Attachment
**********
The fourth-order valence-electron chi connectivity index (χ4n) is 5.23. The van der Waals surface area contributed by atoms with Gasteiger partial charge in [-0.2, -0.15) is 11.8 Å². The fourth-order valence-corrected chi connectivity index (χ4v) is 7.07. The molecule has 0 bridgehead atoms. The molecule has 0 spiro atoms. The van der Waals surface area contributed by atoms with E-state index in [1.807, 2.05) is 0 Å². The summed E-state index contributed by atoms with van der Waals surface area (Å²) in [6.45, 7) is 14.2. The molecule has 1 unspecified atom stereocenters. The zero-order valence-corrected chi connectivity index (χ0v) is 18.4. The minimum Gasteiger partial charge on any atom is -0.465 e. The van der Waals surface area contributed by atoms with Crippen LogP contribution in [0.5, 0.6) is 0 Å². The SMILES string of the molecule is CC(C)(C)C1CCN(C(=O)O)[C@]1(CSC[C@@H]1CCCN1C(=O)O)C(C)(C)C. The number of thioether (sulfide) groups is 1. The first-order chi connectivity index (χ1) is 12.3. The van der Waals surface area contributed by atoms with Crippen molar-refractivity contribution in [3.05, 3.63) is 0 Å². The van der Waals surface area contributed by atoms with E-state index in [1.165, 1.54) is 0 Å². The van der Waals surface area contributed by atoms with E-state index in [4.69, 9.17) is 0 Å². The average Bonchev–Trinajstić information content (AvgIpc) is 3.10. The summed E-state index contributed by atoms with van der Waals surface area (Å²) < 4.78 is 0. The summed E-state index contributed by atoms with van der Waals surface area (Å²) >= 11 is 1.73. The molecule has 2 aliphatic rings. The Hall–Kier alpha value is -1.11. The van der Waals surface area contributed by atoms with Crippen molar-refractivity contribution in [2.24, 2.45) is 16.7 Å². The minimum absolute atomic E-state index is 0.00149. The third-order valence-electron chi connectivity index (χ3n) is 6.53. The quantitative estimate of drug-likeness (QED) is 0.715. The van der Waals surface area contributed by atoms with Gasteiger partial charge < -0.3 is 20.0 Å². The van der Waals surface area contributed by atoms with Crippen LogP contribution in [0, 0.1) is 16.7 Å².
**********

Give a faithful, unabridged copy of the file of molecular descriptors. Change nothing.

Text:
The fourth-order valence-electron chi connectivity index (χ4n) is 5.23. The van der Waals surface area contributed by atoms with Gasteiger partial charge in [-0.2, -0.15) is 11.8 Å². The fourth-order valence-corrected chi connectivity index (χ4v) is 7.07. The molecule has 0 bridgehead atoms. The molecule has 0 spiro atoms. The van der Waals surface area contributed by atoms with E-state index in [1.807, 2.05) is 0 Å². The summed E-state index contributed by atoms with van der Waals surface area (Å²) in [6.45, 7) is 14.2. The molecule has 1 unspecified atom stereocenters. The zero-order valence-corrected chi connectivity index (χ0v) is 18.4. The minimum Gasteiger partial charge on any atom is -0.465 e. The van der Waals surface area contributed by atoms with Crippen LogP contribution in [0.5, 0.6) is 0 Å². The SMILES string of the molecule is CC(C)(C)C1CCN(C(=O)O)[C@]1(CSC[C@@H]1CCCN1C(=O)O)C(C)(C)C. The number of thioether (sulfide) groups is 1. The first-order chi connectivity index (χ1) is 12.3. The van der Waals surface area contributed by atoms with Crippen molar-refractivity contribution in [3.05, 3.63) is 0 Å². The van der Waals surface area contributed by atoms with E-state index in [1.165, 1.54) is 0 Å². The van der Waals surface area contributed by atoms with E-state index in [4.69, 9.17) is 0 Å². The average Bonchev–Trinajstić information content (AvgIpc) is 3.10. The summed E-state index contributed by atoms with van der Waals surface area (Å²) < 4.78 is 0. The summed E-state index contributed by atoms with van der Waals surface area (Å²) >= 11 is 1.73. The molecule has 2 aliphatic rings. The Hall–Kier alpha value is -1.11. The van der Waals surface area contributed by atoms with Crippen molar-refractivity contribution in [2.24, 2.45) is 16.7 Å². The minimum absolute atomic E-state index is 0.00149. The third-order valence-electron chi connectivity index (χ3n) is 6.53. The quantitative estimate of drug-likeness (QED) is 0.715. The van der Waals surface area contributed by atoms with Gasteiger partial charge < -0.3 is 20.0 Å². The van der Waals surface area contributed by atoms with Crippen LogP contribution in [0, 0.1) is 16.7 Å².